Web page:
Ex-Hawks GM Tallon gets extension with Panthers


Ex-Hawks GM Tallon gets extension with Panthers

SUNRISE, Fla. Dale Tallon assembled a team that got the Florida Panthers back into the playoffs. He has bigger plans now, and the Panthers are making sure their general manager has the chance to see them through.

Tallon and the Panthers announced Wednesday that they have agreed on a multiyear contract extension. Specific terms were not disclosed.

"I think it was very, very important for us to give the contract extension to Dale for one very, very crucial reason," Panthers general partner Cliff Viner said. "And that is I think it's important for us to show our confidence in Dale, so that he can be confident and he can have the certainty that he can execute his plan and our plan for long-term success."

Tallon joined the Panthers in May 2010. He led a turnaround that included the snapping of a 12-year playoff drought and the club's first Southeast Division title this season.

Florida lost a first-round series to eventual Eastern Conference champion New Jersey, losing Game 7 to the Devils at home in double overtime.

"We had a good year. We're very positive going into the offseason," Tallon said. "But we're not satisfied. If you get into the playoffs, anything can happen."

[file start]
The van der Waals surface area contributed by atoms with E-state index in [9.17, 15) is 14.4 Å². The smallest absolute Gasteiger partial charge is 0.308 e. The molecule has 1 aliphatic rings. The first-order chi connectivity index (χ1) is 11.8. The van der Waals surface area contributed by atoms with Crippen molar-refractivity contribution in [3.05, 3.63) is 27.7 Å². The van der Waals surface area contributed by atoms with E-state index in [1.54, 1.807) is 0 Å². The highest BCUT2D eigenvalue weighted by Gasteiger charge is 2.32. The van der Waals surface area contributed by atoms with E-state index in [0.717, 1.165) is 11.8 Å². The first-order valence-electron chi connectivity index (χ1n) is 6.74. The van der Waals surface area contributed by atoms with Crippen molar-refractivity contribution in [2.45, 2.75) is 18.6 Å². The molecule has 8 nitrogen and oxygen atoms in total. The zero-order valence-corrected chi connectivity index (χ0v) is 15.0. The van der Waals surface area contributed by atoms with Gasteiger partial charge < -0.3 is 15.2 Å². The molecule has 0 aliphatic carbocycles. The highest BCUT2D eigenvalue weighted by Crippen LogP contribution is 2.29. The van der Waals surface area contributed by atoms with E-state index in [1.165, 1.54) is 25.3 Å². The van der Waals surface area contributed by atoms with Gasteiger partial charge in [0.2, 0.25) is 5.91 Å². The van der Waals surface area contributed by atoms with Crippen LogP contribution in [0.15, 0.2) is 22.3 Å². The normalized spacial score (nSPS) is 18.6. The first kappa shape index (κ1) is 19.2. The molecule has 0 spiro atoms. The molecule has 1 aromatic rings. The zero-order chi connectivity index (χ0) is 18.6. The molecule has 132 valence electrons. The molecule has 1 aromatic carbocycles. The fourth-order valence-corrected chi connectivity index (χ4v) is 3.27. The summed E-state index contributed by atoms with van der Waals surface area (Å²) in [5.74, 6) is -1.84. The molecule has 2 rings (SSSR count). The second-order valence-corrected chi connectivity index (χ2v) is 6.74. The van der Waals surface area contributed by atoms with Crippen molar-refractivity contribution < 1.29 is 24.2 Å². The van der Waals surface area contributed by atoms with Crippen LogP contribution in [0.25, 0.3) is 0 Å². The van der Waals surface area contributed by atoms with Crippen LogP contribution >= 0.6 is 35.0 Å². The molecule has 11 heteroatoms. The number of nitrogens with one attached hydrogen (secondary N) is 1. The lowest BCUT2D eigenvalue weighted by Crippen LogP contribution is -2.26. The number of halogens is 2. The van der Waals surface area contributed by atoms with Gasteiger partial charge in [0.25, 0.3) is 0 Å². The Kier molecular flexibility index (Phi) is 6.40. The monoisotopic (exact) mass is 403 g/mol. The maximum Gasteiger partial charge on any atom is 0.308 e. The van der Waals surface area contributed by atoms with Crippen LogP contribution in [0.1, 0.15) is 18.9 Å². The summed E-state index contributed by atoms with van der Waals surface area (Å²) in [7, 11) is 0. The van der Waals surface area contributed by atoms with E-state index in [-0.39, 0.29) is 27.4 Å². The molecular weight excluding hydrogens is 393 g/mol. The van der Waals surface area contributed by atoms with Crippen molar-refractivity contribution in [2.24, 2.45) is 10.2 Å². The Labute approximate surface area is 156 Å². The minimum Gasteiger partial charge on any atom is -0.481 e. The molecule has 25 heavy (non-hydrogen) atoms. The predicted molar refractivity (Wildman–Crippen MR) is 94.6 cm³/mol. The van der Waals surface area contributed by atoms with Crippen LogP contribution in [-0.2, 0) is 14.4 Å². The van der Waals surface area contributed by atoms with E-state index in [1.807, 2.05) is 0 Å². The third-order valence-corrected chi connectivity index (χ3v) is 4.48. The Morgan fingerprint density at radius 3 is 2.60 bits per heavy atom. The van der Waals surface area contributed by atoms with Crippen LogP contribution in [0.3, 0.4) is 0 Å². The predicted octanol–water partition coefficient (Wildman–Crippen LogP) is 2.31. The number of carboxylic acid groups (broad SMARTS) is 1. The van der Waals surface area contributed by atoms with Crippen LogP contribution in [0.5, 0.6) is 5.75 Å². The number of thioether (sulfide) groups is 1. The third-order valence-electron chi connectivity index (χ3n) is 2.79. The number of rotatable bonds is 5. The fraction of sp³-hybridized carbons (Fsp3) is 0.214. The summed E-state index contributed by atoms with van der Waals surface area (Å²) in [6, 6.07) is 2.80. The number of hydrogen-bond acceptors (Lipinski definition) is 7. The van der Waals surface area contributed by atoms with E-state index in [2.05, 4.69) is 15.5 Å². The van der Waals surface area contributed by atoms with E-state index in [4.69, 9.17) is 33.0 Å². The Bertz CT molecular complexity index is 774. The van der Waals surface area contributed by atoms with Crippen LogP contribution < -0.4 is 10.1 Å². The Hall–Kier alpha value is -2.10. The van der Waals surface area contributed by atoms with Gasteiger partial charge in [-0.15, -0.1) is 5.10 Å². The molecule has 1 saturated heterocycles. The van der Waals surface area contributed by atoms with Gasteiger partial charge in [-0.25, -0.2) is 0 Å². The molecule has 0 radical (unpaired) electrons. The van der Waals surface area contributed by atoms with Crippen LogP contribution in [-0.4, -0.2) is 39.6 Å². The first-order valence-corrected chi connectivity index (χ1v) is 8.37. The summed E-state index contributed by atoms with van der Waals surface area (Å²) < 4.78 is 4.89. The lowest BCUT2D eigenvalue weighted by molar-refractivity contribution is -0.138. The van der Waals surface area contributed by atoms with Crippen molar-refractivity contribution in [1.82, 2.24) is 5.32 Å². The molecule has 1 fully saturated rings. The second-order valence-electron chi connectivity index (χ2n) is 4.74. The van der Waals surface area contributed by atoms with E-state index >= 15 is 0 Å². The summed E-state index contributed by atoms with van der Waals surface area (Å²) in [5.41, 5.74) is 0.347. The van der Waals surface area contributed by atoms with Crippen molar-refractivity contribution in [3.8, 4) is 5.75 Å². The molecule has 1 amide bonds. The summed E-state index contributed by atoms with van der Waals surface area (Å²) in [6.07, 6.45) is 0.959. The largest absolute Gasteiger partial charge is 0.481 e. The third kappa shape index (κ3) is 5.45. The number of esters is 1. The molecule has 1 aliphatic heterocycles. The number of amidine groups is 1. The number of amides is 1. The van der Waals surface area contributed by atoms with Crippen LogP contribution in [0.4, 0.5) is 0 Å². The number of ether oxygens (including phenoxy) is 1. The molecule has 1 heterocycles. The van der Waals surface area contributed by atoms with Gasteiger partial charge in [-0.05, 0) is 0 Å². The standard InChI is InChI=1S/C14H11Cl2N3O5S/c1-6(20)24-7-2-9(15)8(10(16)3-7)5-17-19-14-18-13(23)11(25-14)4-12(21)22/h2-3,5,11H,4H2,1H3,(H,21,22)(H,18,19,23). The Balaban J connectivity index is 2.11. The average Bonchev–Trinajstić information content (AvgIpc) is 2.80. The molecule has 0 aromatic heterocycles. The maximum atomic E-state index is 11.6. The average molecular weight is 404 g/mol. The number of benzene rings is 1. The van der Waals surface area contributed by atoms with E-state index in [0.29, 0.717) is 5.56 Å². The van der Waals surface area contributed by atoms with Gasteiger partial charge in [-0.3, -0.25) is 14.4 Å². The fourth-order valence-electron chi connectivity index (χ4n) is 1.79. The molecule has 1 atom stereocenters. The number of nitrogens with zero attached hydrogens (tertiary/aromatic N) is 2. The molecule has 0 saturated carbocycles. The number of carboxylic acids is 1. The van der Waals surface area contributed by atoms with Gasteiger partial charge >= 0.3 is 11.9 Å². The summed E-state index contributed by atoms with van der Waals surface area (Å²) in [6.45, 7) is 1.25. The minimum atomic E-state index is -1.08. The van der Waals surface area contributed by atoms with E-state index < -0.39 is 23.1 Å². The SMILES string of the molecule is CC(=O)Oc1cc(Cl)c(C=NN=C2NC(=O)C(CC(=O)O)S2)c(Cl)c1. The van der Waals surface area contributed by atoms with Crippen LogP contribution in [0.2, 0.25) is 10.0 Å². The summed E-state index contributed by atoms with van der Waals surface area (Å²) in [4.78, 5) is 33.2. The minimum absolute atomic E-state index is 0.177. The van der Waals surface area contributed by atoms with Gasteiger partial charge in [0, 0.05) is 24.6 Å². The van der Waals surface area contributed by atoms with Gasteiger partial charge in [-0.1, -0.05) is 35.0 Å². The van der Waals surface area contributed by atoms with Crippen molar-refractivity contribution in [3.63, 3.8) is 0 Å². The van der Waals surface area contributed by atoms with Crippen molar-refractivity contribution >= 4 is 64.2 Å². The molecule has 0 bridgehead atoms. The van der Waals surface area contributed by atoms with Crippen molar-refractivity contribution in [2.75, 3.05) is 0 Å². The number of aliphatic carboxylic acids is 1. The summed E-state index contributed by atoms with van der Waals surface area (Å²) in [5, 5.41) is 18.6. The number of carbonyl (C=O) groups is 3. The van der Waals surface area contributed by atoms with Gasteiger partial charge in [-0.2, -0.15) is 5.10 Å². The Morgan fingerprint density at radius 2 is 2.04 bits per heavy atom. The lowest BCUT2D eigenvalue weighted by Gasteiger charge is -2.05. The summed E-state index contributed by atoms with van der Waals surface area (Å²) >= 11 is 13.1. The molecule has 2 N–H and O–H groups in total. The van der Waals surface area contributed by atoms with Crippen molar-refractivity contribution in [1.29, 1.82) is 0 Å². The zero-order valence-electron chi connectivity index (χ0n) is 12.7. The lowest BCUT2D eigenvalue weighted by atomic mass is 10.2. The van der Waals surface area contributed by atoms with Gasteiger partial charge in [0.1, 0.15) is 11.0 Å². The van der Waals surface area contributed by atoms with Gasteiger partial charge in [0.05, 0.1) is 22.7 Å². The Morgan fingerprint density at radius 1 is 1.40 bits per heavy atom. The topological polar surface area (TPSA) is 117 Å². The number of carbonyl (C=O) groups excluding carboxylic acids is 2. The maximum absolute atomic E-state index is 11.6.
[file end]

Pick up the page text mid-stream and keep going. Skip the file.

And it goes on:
Tallon is a finalist for the NHL's Executive of the Year award, with the winner set to be announced later this month.

His fingerprints are all over multiple aspects of the franchise, with him having reshaped the club's hockey operations department and much of the team's roster. The Panthers finished 38-26-18 this season, the 94 points being their most since finishing with 98 in 1999-2000 - which, until this season, was their most recent playoff year.

He hired Kevin Dineen to coach the team a year ago, brought Michael Santos in as an assistant general manager, signed assistant coaches Gord Murphy and Craig Ramsay and also hired director of player development Brian Skrudland.

"I think we have a great core here and we have a great nucleus of character people who really care," Tallon said. "And they weren't excited about losing a Game 7, believe me. Our exit meetings were very fruitful, but there was a lot of disappointment in that locker room. Guys weren't satisfied about losing a Game 7 in double overtime."

Tallon said the team has already offered restricted free agent forward Kris Versteeg and free agent goaltender Scott Clemmensen contracts for next season. Another free agent who will be getting an offer this week is defenseman Jason Garrison, and Tallon is hopeful all those deals will eventually get done.